HSA's allow choice. I'm for freedom. Get a shoe size that fits. The word "Liberals" are such a misnomer coz they really want to take away liberty.


Sandip Madan said...

Let me be clear, Kenrod. I have no problems with, and even welcome, HSAs as a choice. Just let there also be a robust public option offered, also as a choice.

My issue is with reform opponents trying to pass off these HSAs as a panacea and a substitute for far more useful measures that would adversely affect the special interests. HSAs have been in existence since 2005 and have been of little help.

Anonymous said...

Jim McTague in Barrons has talked to Goldenhill, who is a blazing Democrat. His conclusion is that HSA's has to be a big component of the reform package because people have to stop thinking small stuff.

As far as I can see, Public option is just a trojan horse for single payor. PO will not increase competition but stifle it. How can a company with unlimited check writing company compete against private companies that have to balance their books? The answer is not PO but allowing companies to sell across statelines to increase competition. Let market forces work instead of tying their hands. PO will also stifle innovation coz everyone will have to come to one standard. It like GM, Ford, Toyota all making the same car of the same color.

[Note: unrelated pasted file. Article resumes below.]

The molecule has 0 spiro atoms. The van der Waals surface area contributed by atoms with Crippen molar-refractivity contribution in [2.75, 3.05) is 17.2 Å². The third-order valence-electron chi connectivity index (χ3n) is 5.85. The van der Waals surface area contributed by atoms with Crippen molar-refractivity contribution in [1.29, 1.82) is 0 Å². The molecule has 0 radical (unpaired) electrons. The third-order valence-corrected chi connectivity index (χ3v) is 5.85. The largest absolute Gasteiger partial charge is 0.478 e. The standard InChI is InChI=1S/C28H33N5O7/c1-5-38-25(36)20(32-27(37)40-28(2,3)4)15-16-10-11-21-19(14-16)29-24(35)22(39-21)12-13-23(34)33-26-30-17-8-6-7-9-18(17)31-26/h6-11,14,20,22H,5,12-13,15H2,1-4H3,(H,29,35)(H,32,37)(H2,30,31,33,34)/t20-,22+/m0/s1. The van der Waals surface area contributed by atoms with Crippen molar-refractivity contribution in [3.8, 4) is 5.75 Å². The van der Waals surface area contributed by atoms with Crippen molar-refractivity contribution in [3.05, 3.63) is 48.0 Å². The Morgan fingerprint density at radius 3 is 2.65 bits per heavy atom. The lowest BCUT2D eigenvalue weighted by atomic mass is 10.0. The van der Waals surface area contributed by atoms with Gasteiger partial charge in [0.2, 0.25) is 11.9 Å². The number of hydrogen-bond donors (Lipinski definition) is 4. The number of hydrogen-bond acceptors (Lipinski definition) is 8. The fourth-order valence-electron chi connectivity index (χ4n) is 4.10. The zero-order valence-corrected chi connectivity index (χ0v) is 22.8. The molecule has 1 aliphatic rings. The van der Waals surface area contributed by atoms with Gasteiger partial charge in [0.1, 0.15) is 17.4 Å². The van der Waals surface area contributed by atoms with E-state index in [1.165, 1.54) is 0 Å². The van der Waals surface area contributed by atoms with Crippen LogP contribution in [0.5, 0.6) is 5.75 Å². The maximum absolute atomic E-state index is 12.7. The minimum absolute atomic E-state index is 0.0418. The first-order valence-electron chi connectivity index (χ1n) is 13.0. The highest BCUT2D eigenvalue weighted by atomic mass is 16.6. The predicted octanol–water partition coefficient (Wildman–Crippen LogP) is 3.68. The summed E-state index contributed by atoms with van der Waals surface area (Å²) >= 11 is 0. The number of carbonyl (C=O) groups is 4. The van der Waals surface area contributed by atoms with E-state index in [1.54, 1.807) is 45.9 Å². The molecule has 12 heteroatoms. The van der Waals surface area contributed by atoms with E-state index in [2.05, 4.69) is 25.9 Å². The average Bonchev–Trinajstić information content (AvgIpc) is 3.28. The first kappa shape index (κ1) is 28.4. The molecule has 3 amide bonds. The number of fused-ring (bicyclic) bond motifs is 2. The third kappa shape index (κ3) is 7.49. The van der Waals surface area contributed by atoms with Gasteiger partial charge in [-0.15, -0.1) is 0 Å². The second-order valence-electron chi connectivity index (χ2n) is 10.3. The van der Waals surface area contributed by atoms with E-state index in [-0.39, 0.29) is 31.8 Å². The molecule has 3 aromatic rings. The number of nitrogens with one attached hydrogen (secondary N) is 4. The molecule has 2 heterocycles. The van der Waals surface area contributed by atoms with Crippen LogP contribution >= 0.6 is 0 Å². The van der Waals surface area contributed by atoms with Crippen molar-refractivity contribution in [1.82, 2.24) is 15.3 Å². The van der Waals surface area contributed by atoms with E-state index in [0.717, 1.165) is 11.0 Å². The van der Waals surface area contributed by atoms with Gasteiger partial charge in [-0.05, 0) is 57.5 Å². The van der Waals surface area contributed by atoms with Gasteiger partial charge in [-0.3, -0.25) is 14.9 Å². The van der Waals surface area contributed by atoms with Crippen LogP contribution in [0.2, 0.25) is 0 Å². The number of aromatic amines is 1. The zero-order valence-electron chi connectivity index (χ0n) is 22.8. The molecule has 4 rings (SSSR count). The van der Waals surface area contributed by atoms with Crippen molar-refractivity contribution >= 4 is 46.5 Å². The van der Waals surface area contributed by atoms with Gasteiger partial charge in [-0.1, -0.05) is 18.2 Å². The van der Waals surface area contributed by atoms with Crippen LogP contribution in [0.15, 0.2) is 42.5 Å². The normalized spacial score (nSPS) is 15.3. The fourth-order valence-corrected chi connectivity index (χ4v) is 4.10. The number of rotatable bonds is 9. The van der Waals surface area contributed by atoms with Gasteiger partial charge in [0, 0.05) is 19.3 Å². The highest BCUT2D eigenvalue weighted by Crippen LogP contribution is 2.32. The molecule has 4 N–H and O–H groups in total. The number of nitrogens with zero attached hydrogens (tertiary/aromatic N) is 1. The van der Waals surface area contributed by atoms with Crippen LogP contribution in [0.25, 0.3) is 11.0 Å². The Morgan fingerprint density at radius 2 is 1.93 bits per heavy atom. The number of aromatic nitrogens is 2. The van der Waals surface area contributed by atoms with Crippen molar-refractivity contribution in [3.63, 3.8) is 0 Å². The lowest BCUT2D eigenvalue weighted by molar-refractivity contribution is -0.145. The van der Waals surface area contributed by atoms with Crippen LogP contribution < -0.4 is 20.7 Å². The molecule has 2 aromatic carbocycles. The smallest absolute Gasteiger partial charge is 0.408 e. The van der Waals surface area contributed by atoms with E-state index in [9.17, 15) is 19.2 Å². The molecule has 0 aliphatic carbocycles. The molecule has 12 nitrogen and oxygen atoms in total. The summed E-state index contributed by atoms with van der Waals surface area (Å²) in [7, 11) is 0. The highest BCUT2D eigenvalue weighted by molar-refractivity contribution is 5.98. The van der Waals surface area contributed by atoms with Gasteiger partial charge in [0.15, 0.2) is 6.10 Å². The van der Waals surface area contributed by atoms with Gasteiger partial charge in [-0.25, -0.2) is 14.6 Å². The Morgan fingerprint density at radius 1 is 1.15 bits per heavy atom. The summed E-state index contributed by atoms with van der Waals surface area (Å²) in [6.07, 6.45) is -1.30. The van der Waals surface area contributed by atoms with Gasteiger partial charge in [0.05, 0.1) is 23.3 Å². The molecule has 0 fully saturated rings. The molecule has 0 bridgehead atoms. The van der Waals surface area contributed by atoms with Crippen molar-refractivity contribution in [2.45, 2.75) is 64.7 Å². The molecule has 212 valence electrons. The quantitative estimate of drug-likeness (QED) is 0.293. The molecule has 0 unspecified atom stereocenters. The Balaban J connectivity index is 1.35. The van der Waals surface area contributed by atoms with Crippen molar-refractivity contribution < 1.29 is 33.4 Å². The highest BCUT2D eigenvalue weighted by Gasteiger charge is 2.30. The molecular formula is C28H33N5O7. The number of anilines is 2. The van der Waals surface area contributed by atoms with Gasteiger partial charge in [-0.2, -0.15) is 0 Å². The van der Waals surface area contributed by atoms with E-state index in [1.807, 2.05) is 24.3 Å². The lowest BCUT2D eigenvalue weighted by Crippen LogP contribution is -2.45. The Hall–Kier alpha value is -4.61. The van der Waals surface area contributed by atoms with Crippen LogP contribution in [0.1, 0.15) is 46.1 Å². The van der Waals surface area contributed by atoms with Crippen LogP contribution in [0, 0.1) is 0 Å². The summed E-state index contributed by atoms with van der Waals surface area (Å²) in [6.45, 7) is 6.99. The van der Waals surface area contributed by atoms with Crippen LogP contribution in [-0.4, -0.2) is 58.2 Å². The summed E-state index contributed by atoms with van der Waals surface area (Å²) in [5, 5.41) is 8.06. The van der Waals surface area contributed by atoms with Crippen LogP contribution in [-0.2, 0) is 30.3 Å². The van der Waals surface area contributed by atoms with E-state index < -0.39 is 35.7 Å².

And my last conclusion is that we will visit this whole debate again yrs later unless we get off the employer based health care system. It's ludicrous for companies to offer one-size-fits-all plans for their employees. It's like an open bar during a wedding where guests drink to excess because they don't know the cost. Likewise employees are choosing the richest plans coz they don't know how much the company is paying for healthcare. If individuals rather than companies got the deduction we'd be much better off.


Sandip Madan said...

I looked up the Barrons online article of 9/7/09 I think you refer to: